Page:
Nike Strikes Gold with Lean Manufacturing

Adi Gaskell

The manufacturing operations at sportswear company Nike have been under frequent scrutiny for decades after allegations that it utilised sweatshops to manufacture its products in the 1970's.

This negative publicity prompted a response from Nike to the allegations. In 1992 it established a code of conduct for suppliers, whilst in 1996 they helped create the Apparel Industry Partnership, which drew up a code of conduct for factories, and in 1999 evolved into the Fair Labour Association.

Their manufacturing has been in the news for an altogether more positive reason this week. Their FY10/11 Sustainable Business Performance Summary document outlines the tremendous results the company has seen from an adoption of lean manufacturing throughout its factories.

The document outlines how applying a lean approach has produced better manufacturing that reduced both wasted materials and wasted time, therefore ensuring their supply chain has operated more efficiently.

The report explained the company had worked to eliminate waste, lost time and lost material from its processes as part of its sustainability agenda.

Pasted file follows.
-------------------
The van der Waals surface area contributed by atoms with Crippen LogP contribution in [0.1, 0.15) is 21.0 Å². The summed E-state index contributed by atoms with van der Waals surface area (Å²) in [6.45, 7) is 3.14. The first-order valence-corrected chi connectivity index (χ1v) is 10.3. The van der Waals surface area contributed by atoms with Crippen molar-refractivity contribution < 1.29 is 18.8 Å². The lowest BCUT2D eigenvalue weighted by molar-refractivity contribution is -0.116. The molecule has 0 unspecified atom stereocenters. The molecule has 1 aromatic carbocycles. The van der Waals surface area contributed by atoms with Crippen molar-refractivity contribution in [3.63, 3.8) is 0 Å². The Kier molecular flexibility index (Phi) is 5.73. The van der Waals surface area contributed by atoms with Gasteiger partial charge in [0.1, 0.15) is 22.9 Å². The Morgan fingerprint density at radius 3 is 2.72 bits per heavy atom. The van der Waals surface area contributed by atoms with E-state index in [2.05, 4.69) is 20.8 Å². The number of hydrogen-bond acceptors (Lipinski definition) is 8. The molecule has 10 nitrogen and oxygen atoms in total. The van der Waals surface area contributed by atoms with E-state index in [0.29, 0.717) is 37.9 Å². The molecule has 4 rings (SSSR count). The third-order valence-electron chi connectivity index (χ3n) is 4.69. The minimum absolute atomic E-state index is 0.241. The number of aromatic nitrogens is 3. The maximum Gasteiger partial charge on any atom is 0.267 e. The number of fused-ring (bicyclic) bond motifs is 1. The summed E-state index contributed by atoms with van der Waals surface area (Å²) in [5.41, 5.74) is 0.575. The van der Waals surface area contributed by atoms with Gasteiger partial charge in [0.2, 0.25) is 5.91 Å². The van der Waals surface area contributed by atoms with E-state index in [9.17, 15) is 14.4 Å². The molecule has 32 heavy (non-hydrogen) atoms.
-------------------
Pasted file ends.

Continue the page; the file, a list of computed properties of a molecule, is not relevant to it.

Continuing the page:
Amongst the improvements seen at Nike are:

  • A 50% reduction in defect rates
  • 40% faster lead times
  • 20% improvement in productivity
  • 30% reduction in time taken to introduce a new model

Mark Parker, CEO and President at Nike, said in a statement:"Sustainability at Nike means being laser-focused on evolving our business model to deliver profitable growth while leveraging the efficiencies of lean manufacturing, minimizing our environmental impact and using the tools available to us to bring about positive change across our entire supply chain."

Whilst the ethical spotlight will undoubtedly remain on Nike's manufacturing, it is nice to see it hitting the headlines in a slightly more positive way. Long may it continue.